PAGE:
Any questions?

  • Can you get an STI if you use a condom?

    Yes. Using condoms is an excellent way of preventing STIs (and unplanned pregnancy) and you have made a sensible and responsible decision by using a condom. However, if your partner (or you) has had sex before with others there is a slight risk, because even condoms are not 100 per cent effective. Also condoms do not protect against STIs such as herpes and warts which may be on parts of the body not protected by a condom.

  • Where can you go to get an STI test?

    You can get tested at a doctor’s clinic. However, many hospitals, sexual health clinics, and non-government services offer confidential, free tests for STIs. Find a clinic to get a simple urine test. Most clinics require a Medicare card. When making an appointment, check whether a Medicare card is required. A person 15 years and over can get their own card so when visiting a Medicare office bring identification.

    You can also take an online risk self-assessment to see if you are eligible to receive a free test at a PathWest clinic.

  • How do you know if you have an STI?

    You might not know if you have an STI as there are often no signs or symptoms. If you have ever had unprotected oral, anal, or vaginal sex, you should get tested for STIs. Condoms are not 100 per cent effective against all STIs, so even if you have used protection it is always best to get tested, especially when starting a new sexual relationship.

  • Does the pill protect you against STIs?

    No. The oral contraceptive pill does not protect a person against STIs; it only works to prevent unwanted pregnancy. It is recommended that a condom is still used when a woman or girl is on the pill. Other female contraceptives such as implants do not protect against STIs.

  • Can you still have sex while you’re on STI treatment medication?

    Wait until you have finished all of your STI medication treatment for any STIs and have had a follow-up examination before having sex again. Your sexual partner(s) should also complete treatment before you have sex again. Finishing all of your medicine and following up with your doctor is the only way to be sure the infection has cleared and to avoid passing the STI to another person. It is also recommended that you do not drink alcohol as it will reduce the effectiveness of the treatment and you might also forget about having safe sex.

  • Do you need to tell your partner(s) if you have an STI?

    Yes. It is important that you let your sex partners know that you have tested positively for an STI so they can get tested as well. Partner notification is an important way of controlling the spread of STIs. Most people like to be told in person. Discuss it when you are feeling relaxed and confident, and not before having sex. There are other ways to tell your partner such as sending a personal or anonymous email or SMS from Let them Know (external site).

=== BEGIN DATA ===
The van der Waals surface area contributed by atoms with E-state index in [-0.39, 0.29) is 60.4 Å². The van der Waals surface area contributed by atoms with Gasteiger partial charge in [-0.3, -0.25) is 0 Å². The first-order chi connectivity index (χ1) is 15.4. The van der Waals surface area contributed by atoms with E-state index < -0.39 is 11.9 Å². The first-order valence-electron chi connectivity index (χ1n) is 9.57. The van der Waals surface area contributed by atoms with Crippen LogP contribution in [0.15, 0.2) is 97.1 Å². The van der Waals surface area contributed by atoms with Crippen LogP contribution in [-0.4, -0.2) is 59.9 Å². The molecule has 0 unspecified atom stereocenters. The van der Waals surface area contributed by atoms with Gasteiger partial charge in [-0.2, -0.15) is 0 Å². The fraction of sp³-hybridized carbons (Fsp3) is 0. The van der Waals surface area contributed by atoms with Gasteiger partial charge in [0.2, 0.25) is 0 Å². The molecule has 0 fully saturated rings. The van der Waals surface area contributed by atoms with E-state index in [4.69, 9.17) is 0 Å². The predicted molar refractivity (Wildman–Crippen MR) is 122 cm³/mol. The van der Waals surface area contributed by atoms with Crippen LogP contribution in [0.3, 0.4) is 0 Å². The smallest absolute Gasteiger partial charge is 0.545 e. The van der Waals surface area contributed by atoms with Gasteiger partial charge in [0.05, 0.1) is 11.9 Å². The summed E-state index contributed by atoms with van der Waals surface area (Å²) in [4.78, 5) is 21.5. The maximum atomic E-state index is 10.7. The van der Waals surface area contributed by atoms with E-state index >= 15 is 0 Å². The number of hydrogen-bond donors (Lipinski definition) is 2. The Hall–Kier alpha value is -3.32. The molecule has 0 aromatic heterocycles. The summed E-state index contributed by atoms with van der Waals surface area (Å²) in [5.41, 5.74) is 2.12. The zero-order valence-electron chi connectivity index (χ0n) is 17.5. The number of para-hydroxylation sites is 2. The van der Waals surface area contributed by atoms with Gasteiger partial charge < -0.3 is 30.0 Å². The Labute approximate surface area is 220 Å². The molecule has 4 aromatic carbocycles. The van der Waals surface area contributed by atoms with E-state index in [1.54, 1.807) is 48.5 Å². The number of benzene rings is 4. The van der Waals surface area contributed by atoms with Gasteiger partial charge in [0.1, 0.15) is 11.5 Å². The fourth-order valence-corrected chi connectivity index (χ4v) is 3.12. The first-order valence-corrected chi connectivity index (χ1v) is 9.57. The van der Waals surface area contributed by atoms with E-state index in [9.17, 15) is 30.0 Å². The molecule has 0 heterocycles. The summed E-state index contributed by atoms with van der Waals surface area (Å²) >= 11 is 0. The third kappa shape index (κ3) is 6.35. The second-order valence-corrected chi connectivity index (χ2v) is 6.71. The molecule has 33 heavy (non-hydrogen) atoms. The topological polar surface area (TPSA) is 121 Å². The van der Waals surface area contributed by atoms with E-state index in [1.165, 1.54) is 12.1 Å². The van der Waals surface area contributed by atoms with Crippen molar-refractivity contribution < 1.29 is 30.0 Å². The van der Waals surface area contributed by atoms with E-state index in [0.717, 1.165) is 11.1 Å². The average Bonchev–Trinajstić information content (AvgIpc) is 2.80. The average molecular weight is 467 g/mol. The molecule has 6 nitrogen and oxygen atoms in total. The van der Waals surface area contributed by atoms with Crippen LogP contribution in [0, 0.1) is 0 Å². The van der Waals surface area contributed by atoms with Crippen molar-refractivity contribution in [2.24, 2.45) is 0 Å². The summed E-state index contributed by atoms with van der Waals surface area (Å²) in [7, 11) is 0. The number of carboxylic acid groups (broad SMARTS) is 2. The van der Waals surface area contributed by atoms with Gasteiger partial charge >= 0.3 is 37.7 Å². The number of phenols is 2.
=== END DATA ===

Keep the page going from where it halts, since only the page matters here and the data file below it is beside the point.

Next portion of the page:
• What can happen if a person doesn’t treat their STI?

    Without early treatment, women and girls can get infections in their cervix, uterus (womb) and fallopian tubes. This is called pelvic inflammatory disease (PID) and can cause infertility. Men can develop prostatitis (infection and swelling of the prostate gland), epididymo-orchitis (infection in the sperm-conducting tubes and testicles) and can become infertile. A pregnant woman can also pass STIs to her baby, causing serious health problems.

  • What happens if your test is positive?

    If your test is positive, your doctor will prescribe a simple antibiotic treatment. Your sexual partner(s) should also get tested and treated. Usually, treatment is only one dose of a very effective antibiotic. If your test is positive you may have infected your sex partner(s). Any person you have had sex with has a right to know if they are infected too. It is your responsibility to tell your past and present sex partners that you have an STI.

  • What is involved in an STI test?

    The most common way to test for an STI such as chlamydia and gonorrhoea is a simple urine test. Testing may also involve a throat or anal swab if you have had unprotected oral or anal sex. If you are a woman, you may also be asked for a lower vaginal swab which you can do quickly and easily yourself if preferred. Depending on your sexual behaviours and risk, a blood test to check for other STIs such as HIV and syphilis may be required.

Have a question?

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A health professional will answer your question within 48 hours during a normal work week. If your question is urgent, please call Health Direct on 1800 022 222, or the Sexual Health Helpline on 9227 6178 (Metro) or 1800 198 205 (country callers)